FBI serves 40 search warrants in Anonymous crackdown
Worldwide DDoS dragnet
FBI agents executed more than 40 search warrants on Thursday as part of an investigation into coordinated web attacks carried out by the hacking collective known as Anonymous.
The distributed denial-of-service attacks targeted US companies that angered the ragtag group, presumably because they cut off services WikiLeaks needed to raise money. The search warrants coincided with the early morning arrests of five UK youths accused of participating in the DDoS spree.
Anonymous members have said the assaults were in retaliation for attempts to stifle the secret-spilling website. Group members on Thursday stepped up the bluster with a press release declaring war on UK authorities for having the nerve to enforce their country's laws.
The FBI was undeterred.
“The FBI also is reminding the public that facilitating or conducting a DDoS attack is illegal, punishable by up to 10 years in prison, as well as exposing participants to significant civil liability,” the agency said in a press release.
Thursday's arrests were part of an international police probe carried out by law enforcement agencies throughout Europe and the US. A French official told the Associated Press that a 15-year-old suspected of masterminding the attacks was arrested in December. The unidentified teen has since been released, but his computer was confiscated.
That same month, a 16-year-old boy in the Netherlands was arrested for allegedly carrying out attacks on Visa and MasterCard after the credit card companies stopped processing payments to WikiLeaks.
Researchers have said members of Anonymous modified a piece of open-source software to create what they call the Low Orbit Ion Cannon. The tool allows large groups of online protestors to simultaneously unleash torrents of data on websites they want to bring down. While it's relatively effective, it does nothing to cloak the IP address of those who use it, making it easy for investigators to catch those participating in the attacks. ®
What do you think a coordinated global DDOS against legitimate companies is, if not organised crime?
"the reality is that civilised democracies have all sorts of structures in place (representation of the people, justice, appeals courts, etc) to ensure that what goes on is generally reasonable (sure, not perfect, but 'reasonable'"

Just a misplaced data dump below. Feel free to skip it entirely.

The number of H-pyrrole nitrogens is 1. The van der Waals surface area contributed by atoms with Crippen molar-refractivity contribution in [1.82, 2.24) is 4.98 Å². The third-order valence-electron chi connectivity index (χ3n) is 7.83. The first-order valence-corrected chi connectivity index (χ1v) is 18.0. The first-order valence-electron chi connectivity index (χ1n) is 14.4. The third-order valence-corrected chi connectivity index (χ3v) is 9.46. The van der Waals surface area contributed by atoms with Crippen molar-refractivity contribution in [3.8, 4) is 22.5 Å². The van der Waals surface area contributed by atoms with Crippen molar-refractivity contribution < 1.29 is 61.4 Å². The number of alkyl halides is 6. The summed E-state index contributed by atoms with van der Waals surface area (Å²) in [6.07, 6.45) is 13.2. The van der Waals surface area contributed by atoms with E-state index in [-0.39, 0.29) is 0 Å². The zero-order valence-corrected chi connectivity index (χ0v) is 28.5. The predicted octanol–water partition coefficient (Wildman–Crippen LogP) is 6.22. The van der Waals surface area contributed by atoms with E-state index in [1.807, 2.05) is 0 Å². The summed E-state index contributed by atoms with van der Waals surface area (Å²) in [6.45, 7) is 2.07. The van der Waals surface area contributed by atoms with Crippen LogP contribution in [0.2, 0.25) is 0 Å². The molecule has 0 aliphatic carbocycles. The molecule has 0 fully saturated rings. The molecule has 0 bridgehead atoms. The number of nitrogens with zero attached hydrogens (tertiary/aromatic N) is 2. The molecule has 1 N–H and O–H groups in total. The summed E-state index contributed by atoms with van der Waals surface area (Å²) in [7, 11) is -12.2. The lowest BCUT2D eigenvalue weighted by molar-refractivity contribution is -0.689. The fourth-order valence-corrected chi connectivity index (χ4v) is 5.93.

They are rapidly being proved that these 'structures' are more used to protect those in authority with access to these 'structures' for the citizen is being either withdrawn or made a lot more difficult.
Police have shown thier reluctance to prosecute, major 'players' in commerce have shown they hold little regard for the courts and the law while the government ensure that only those who can afford to hire lawyers and investigators get anywhere near the courts.
The courts structure is being changed to make it harder and harder for the average person to be represented. Appeals structure made more difficult and costly. Misuse of powers and Acts of Parliament used as tools against those who have called for justice or just an even playing field.
When access to the law and information has been eroded to ensure the public are kept uninformed and denied access to justice you suggest all is fine?
significant civil liability ??
"...as well as exposing participants to significant civil liability"
But the problem is that the companies on the receiving end publicly said that it didn't affect them, and one solicitor in the UK even said:
"I have far more concern over the fact of my train turning up 10 minutes late or having to queue for a coffee than them wasting my time with this sort of rubbish."
We know that solicitors never lie, so the civil liability must be less than that for a 10 minute late train.
OK I'm going...